And this week the Conference Board of Canada published an op-ed in the Globe and Mail decrying the lack of investment in manufacturing innovation, observing: “…research and development spending in the sector is generally very low. Indeed, investment has been so weak for a number of years that many manufacturing segments have actually become less capital intensive. The result is an erosion in the global competitiveness of Canadian manufacturing.”
Once again we see the folly of placing our economic future in the hands of “fearful” and risk averse CEOs while giving them every possible advantage from suppressed wages, huge tax cuts, and privatization, to deregulation and endless idiotic “trade” deals. Corporate Canada signed a contract and broke it. It should be forced be back to the negotiating table. And this time it should focus on the domestic economy.
The Liberal preoccupation with trade deals looks increasingly ill-considered. In yet another warning about the state of global trade Roberto Azevêdo, the World Trade Organization’s director-general declared : “The dramatic slowing of trade growth is serious and should serve as a wake-up call.” The question for the Trudeau Liberals is what to do if they do wake up. Instead of more oil and gas infrastructure (in a world already awash in both) it should itself be “courageous” and use bold fiscal policy to launch a serious transition away from fossil fuels and at the same time actually take the Paris climate accord seriously. But that would require “rethinking” another neo-liberal policy: the reckless tax cuts for the wealthy and corporations which rob federal government coffers of $50 billion every year.
Experts have called on the government to publish the science behind its counter-terrorism strategy, after programs such as Prevent proved inefficient and a possible waste of resources and taxpayer money.
According to a report by the Royal College of Psychiatrists (RCP), thousands of Muslim men and women are being referred to counter-terrorism officials for reasons based on questionable studies.
The RCP is now demanding the Home Office publish the evidence upon which Prevent was built to prove it was based on “peer review and scientific scrutiny.”
Doctors warned the policy, which has seen almost 4,000 children referred to the ‘early stage’ extremism prevention scheme Channel, could be traumatizing. Refugees who might have escaped terrorist groups like Islamic State (IS, formerly ISIS/ISIL) were particularly vulnerable to this.
“Those fleeing war-torn parts of the world have a high risk of psychological distress, and many are escaping terrorist violence in their country of origin,” said the RCP.
“The College is concerned there should not be a system that overly identifies them with the terrorism from which they have fled, as this could add to their trauma.”
The government has recently started requiring professionals such as teachers, social workers, and doctors who work with vulnerable people to pass on information to the police when suspecting radicalization.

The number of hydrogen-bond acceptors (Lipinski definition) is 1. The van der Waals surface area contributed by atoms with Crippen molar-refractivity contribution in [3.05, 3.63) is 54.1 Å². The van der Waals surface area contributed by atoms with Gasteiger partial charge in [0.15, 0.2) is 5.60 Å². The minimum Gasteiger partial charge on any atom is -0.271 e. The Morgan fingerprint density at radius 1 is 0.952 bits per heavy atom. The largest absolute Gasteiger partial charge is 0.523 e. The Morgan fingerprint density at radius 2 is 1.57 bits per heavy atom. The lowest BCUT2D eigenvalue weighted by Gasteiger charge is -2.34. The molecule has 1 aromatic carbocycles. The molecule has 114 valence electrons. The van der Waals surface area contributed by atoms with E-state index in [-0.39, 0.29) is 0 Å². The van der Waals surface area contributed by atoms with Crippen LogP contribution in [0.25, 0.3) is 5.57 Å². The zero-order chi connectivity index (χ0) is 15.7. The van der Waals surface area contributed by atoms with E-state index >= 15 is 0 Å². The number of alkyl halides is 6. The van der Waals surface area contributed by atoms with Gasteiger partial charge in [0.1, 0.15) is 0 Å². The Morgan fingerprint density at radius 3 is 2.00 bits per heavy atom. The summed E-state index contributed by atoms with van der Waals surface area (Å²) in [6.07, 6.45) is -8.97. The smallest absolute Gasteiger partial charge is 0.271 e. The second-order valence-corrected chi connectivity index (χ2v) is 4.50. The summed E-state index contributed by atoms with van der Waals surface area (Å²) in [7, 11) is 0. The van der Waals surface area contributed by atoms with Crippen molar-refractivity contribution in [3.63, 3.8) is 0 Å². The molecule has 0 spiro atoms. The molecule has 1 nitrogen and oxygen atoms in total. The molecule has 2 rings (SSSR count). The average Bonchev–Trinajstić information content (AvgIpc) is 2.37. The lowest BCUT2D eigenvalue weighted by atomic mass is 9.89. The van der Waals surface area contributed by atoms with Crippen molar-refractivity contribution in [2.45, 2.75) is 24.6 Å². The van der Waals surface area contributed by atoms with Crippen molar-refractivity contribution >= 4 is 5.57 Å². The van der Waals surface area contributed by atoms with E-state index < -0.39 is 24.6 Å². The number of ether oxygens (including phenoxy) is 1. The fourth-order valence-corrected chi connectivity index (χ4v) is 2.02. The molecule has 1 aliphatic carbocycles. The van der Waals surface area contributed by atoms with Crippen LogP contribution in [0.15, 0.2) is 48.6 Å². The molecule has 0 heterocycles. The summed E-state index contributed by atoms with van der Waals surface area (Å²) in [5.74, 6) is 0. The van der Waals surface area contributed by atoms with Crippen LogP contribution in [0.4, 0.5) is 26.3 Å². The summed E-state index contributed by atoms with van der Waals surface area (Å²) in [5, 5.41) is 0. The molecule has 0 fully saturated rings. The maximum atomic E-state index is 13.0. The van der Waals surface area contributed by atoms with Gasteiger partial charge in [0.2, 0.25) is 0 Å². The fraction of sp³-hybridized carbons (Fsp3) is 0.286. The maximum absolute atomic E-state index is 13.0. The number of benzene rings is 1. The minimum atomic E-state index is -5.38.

But many education and health representatives, as well as Muslim leaders, have expressed their concerns with the program, arguing it scapegoats Muslim communities and does not truly impact radicalization in Britain.
A report by the National Police Chief’s Council noted that 80 percent of those referred to Channel in the first years of the policy have now left the program for more "appropriate services".
The RCP added: “The poor performance of both adult and child and adolescent tools designed to detect a propensity for terrorism may mean that individuals are unjustifiably referred to Channel.
“There is a risk of family members coming to the attention of public agencies during investigations and being inappropriately drawn into these programmes. If it is found that they have mental health problems, they should be signposted to appropriate services.”
The Government has so far refused to publish the studies on which Prevent and Channel have been based. It is known, however, that the Extremism Risk Guidance 22+ guidelines were based on tests developed by the British Prison Service to“assess the risk and needs in convicted extremist offenders.”
“Academics and community leaders have been calling for the Prevent strategy to be scrapped for years, due to its questionable method and harmful consequences,” National Union of Students vice president Shelly Asquith told RT.
“Thousands of our members have been referred and many instances have shown suspicions have been based on racial profiling and prejudice. This latest call from the Royal College of Psychiatrists is welcome, and the fact the Government continues to hide its study speaks volumes.”
In 2016 alone, there have been over 2,000 minors referred to Channel – an 83-percent increase from last year. More than 350 of them were nine years old or even younger.
“The guidance that is used was based on a peer-reviewed study, carried out to meticulous academic guidelines and published in two publicly available academic journals,” said the Home Office.
“It informed part of the process used by independent experts to assess a person’s vulnerability to being drawn into terrorism, and the support which would most benefit them to stop this happening.”